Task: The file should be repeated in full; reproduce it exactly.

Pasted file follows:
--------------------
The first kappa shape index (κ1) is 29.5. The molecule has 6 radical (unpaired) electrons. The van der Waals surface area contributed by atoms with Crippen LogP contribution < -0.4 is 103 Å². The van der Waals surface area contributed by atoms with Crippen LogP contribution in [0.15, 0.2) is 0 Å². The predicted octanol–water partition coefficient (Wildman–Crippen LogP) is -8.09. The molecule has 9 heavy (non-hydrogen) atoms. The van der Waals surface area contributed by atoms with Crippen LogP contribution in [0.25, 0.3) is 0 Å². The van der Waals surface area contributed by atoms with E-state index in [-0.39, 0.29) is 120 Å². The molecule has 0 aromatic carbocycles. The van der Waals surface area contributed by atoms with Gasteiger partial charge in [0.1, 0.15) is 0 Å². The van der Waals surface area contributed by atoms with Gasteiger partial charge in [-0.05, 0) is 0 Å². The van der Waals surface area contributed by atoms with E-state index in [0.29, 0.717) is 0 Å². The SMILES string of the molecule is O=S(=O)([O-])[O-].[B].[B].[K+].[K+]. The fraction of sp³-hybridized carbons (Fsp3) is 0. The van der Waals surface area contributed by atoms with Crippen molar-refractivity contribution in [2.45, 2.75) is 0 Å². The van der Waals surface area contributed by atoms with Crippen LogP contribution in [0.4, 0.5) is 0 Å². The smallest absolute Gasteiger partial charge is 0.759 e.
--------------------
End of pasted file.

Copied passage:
The first kappa shape index (κ1) is 29.5. The molecule has 6 radical (unpaired) electrons. The van der Waals surface area contributed by atoms with Crippen LogP contribution < -0.4 is 103 Å². The van der Waals surface area contributed by atoms with Crippen LogP contribution in [0.15, 0.2) is 0 Å². The predicted octanol–water partition coefficient (Wildman–Crippen LogP) is -8.09. The molecule has 9 heavy (non-hydrogen) atoms. The van der Waals surface area contributed by atoms with Crippen LogP contribution in [0.25, 0.3) is 0 Å². The van der Waals surface area contributed by atoms with E-state index in [-0.39, 0.29) is 120 Å². The molecule has 0 aromatic carbocycles. The van der Waals surface area contributed by atoms with Gasteiger partial charge in [0.1, 0.15) is 0 Å². The van der Waals surface area contributed by atoms with Gasteiger partial charge in [-0.05, 0) is 0 Å². The van der Waals surface area contributed by atoms with E-state index in [0.29, 0.717) is 0 Å². The SMILES string of the molecule is O=S(=O)([O-])[O-].[B].[B].[K+].[K+]. The fraction of sp³-hybridized carbons (Fsp3) is 0. The van der Waals surface area contributed by atoms with Crippen molar-refractivity contribution in [2.45, 2.75) is 0 Å². The van der Waals surface area contributed by atoms with Crippen LogP contribution in [0.4, 0.5) is 0 Å². The smallest absolute Gasteiger partial charge is 0.759 e.